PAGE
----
Synechiae Average Cost

From 414 quotes ranging from $200 - 2,000

Average Cost

$500

Jump to Section

What is Synechiae?

Synechiae is an eye condition that results in adhesion of the iris to either the cornea or the lens. Typically painful and irritating, it can have a large impact on a cat's quality of life. Thankfully, the problem is relatively straightforward to recognize and treat, meaning that owners who recognize the condition early on can minimize the impact that it will have on their cat.

 

Symptoms of Synechiae in Cats

The symptoms of synechiae are quite easy to spot. If your pet is experiencing several of the following, they may well be suffering from the condition:

  • Excess production of tears
  • Glaucoma or opacity of the lens
  • Squinting or excessive blinking
  • Inflammation of the uvea (noticeable via general redness/bloodshot iris)
  • Increased sensitivity to bright light
  • Failure of the pupil to dilate or contract in response to changes in light levels
  • Lesions around the cornea

Types

There are two types of synechiae in cats, anterior and posterior, caused by adhesion to the cornea or lens respectively.

Causes of Synechiae in Cats

Synechiae in cats are most commonly caused by direct trauma to the eye or by bacterial infection. Fights as a result of territorial disputes are the most common direct cause of penetrating damage to the eye. Fortunately, however, these scuffles will often leave other superficial injuries that can prompt owners to check their pets for serious damage.

Diagnosis of Synechiae in Cats

Although a characteristically misshapen pupil is one of the most definite indicators that your cat is suffering from synechiae, a vet should always be consulted before an accurate diagnosis can be made and treatment commenced.

When taking your pet to the vet, the practitioner will most likely diagnose the problem via a simple ophthalmic examination. Similar to eye tests humans undergo, the exam will consist of measuring the cat's response to light and its ability to focus on and track objects. The vet may also opt for an enhanced examination by introducing dyes into the eye to map any irregularities or they might decide to measure the fluid pressures of the eyeball using a tonometer.

The vet may have questions regarding your cat's daily routine and any substances/environments they may come into contact with on a regular basis. Obviously, if the condition is not caused by injury, then it is typically due to an infection and as such, identifying the source will make diagnosis and treatment easier.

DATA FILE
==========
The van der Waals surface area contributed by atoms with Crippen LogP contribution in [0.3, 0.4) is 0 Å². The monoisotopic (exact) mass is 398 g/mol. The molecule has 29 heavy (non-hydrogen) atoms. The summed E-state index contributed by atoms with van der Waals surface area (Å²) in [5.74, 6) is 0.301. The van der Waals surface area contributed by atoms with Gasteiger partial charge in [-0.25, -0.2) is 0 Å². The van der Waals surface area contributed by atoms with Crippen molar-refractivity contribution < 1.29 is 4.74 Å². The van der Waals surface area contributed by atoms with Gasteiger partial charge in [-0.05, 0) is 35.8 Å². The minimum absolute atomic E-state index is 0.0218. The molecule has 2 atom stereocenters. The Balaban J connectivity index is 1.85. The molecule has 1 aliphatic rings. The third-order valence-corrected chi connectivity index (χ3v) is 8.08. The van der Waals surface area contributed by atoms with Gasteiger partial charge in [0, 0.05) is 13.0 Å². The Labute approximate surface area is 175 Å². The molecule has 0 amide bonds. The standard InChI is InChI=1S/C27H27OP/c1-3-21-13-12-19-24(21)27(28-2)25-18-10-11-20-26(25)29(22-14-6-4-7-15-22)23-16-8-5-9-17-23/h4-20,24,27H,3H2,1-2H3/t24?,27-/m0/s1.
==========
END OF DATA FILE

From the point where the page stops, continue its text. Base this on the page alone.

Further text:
Treatment of Synechiae in Cats

In many cases, no treatment will be necessary, as the eye will eventually heal itself over time and return to normal. However, more direct methods could be necessary in certain circumstances.

Antibiotics/Antifungals

In the event of a particularly aggressive infection, it may become necessary for the vet to prescribe antibiotics. Typically, these will be given to you to administer at home and will take the form of either an eye drop or a pill. Whilst the pill can be mixed in with food, the eye drop can be more difficult to administer. Although a simple reward system can be used to entice the cat to cooperate with treatment, your vet may have specific advice on how best to proceed. Treatment times can vary from several weeks for a course of antibiotics to several months for antifungal drugs to do their work entirely.

Muscarinic Receptor Blockers

If your vet believes that there is a risk of further adhesion, they may decide to prescribe drugs that prevent the muscles that expand and contract the pupil from moving. This is to prevent further 'sticking' of the iris to the tissues of the cornea and lens as it comes into contact with them. These compounds are similar in nature to the drug atropine, which prevents involuntary muscle spasms, and the treatment typically delivered to animals in the form of an eye drop. Recovery times with this treatment will vary with the severity of the injury to the eye, but typically last approximately a month.

Surgery

If severe glaucoma appears, it may be necessary to perform laser surgery to remove the opaque tissue from the eye and remove the areas of the iris and lens/cornea that are adhering to one another. Surgery is the most drastic measure that can be taken, and as such will necessitate a long duration of follow-up visits and checkups to make sure the cat is healing well.

The chances of relapse are minimal when dealing with synechiae. Though if the condition is due to a bacterial infection, your vet may have advice on identifying and removing the threat if it is on your property in order to prevent re-occurrence.

Recovery of Synechiae in Cats

It will be necessary to schedule follow-up appointments and examinations to make sure that the synechiae is healing and that the treatment is effective (if applicable). These examinations will also make sure that there are no complications following treatment. It may be a good idea to evaluate the general living arrangements of your pet (especially if they have contracted a fungal or bacterial infection), to make sure they are not being exposed to harmful environments that could be having an impact on their health. Be sure to consult with your vet before taking any additional steps.